Fire crews have been joined by those on loan from other states, some from as far as California and Oregon, in the effort to contain fires and keep them from spreading to residential areas. They have been successful so far in protecting homes and avoiding tragedy, with no serious injuries or fatalities reported and no homes lost to the blazes, a credit to their efforts.

Area residents have shown their appreciation by offering meals, shelter and care packages to ease firefighters’ sacrifice. Churches and other community organizations have chipped in, and a Times van offered for donations last week was filled with snacks, drinks and other items for the fire crews. Churches in Dade and Gordon counties organized Thanksgiving dinners for firefighters who remained on duty.

One firefighter said “I’ve never been so welcomed” by the show of hospitality and gratitude Georgians have shown the visiting crews. It’s been a fitting way to reward those who gave up their holidays to keep homes and residents safe.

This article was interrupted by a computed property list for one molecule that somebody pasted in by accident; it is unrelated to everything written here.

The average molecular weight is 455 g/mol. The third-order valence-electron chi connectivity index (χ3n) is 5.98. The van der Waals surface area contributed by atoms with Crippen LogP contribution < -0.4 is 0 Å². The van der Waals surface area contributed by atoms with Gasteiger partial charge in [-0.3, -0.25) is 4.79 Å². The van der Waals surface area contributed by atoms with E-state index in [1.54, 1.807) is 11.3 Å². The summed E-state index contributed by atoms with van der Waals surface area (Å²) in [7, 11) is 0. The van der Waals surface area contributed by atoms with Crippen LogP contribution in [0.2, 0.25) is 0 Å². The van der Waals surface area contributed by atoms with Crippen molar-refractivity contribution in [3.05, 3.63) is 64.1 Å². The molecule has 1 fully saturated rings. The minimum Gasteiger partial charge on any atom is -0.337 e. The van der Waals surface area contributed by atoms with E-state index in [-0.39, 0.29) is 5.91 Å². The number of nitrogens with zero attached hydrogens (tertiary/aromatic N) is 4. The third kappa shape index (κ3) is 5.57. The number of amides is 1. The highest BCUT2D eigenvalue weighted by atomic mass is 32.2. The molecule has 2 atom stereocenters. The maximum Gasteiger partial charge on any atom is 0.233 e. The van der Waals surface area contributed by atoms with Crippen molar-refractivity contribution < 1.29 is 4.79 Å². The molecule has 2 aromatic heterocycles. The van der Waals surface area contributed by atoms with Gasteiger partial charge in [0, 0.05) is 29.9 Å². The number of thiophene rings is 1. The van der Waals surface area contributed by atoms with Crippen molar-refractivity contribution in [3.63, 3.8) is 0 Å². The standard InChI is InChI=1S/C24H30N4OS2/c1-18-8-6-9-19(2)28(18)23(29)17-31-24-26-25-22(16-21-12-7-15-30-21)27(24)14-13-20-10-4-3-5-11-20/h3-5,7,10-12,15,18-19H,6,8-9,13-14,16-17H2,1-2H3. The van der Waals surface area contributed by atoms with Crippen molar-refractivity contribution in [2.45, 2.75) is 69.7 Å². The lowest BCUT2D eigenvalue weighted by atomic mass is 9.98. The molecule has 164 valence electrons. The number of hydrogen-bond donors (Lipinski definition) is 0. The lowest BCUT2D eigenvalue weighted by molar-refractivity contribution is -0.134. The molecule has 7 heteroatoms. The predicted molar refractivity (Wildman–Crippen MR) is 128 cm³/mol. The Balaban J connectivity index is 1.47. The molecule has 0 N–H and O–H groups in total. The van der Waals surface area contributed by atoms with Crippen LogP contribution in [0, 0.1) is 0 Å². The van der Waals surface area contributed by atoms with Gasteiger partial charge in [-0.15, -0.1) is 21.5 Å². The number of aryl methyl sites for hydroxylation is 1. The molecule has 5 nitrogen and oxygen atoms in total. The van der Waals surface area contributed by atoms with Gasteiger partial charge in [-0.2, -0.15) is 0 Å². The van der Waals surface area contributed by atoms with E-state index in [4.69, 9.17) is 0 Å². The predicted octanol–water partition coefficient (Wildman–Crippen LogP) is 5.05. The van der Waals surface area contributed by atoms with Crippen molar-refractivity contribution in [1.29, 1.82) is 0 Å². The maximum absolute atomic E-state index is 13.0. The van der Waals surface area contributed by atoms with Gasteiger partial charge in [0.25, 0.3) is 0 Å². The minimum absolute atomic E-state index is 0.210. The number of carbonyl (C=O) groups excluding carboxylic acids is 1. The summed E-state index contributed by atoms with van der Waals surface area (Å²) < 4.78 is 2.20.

In a month when we honor the nation’s military heroes, it’s appropriate as well to remember those who keep us safe in different ways and varied uniforms. It’s hard for most of us to imagine what it’s like to get up in the morning knowing a day on the job could be your last, whether from a violent attack or a burning tree falling.

The brave police officers and fire professionals who face these dangers every day deserve our ongoing thanks, respect and prayers during the holidays and beyond. 

Share your thoughts on this or any other topic in a a letter to the editor; you can use this form or email to letters@gainesvilletimes.com. The Times editorial board includes General Manager Norman Baggs, Editor Keith Albertson and Managing Editor Shannon Casas, plus community members Susan DeCrescenzo, Cathy Drerup and Brent Hoffman.